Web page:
Last week, the Superior Court of California upheld a controversial and surprising arbitration case, which awarded $135,000 to former independent broker/dealer WFP Securities Corporation, its president and a former rep in March. The decision is a giant coup for IBDs, many of which have been driven out of business by similar cases related to risky private placements and non-traded REITs.
WFP itself was so inundated with claims it wound up violating FINRA’s net capital requirements and closed in June 2011, said Brandon S. Reif, managing partner of Winget Spadafora & Schwartzberg in L.A., who represented the IBD.
Earlier this year, the former WFP client, Jaimie Davis, filed a claim against the firm and her advisor, alleging the firm put her $2.5 million portfolio at risk by investing in private placements and non-traded REITs; WFP won the arbitration. Davis then filed a motion with the court to vacate the award, claiming the FINRA arbitration panel wrongly disqualified her expert witness, Douglas Schulz. Davis also alleged that a key impeachment witness, Robert Phalen, another former WFP client, was intimated and threatened into not testifying by WFP.
California courts have only five grounds for vacating an arbitration award, according to the court’s decision. Davis’s petition would be covered by the third one: “The rights of the party were substantially prejudiced by misconduct of a neutral arbitrator.” The court found that this ground was insufficient because “the determination of an experts qualifications is within the powers of the arbitral panel; respondent was not precluded from calling another expert; and the arbitral panel, in any event, found in favor of petitioners WFP Securities, et al, on other grounds too, including that respondents claims were barred by applicable statute of limitations.” In other words, the arbitration panel has the authority to say a witness is not qualified, and besides, Davis had the opportunity to call another expert witness but did not do so.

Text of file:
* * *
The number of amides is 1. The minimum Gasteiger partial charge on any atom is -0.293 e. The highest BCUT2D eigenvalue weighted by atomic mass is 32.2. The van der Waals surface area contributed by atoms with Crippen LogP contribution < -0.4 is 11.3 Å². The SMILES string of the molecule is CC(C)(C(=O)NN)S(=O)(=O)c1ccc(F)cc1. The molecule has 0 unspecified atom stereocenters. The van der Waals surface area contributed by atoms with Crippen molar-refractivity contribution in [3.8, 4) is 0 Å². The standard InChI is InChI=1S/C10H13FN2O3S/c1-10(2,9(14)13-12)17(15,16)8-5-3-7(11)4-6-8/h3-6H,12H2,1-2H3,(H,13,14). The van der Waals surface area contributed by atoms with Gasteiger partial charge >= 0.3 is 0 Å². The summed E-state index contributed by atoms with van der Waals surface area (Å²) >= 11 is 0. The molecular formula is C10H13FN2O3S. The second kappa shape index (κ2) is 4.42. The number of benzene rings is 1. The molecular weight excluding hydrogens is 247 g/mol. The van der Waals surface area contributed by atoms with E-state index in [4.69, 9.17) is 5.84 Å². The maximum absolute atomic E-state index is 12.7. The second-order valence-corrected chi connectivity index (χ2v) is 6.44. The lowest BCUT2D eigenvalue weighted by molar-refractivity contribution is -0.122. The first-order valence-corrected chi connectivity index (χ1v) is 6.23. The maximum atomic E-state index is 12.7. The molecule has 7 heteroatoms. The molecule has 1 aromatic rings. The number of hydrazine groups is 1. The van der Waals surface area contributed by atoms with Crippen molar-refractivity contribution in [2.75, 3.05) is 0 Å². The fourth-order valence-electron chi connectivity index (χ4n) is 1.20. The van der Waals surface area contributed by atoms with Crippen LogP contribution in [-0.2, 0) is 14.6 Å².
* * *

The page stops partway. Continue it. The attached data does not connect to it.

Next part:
As far as Phalen, the court said that no fraud or misconduct was raised by the arbitrators as to any threat, and that his testimony would only corroborate Davis’s testimony of improper conduct by WFP, something the arbitration panel already took into consideration in making its decision in favor of WFP. At the time, Phalen claimed he couldn’t testify because he had signed confidentiality provisions as part of a settlement agreement with WFP.
Similar arbitration claims and litigation rarely come out in favor of the firms and the advisor. In fact, such claims related to private placements and non-traded REITs are to blame for much of the consolidation going on in the industry.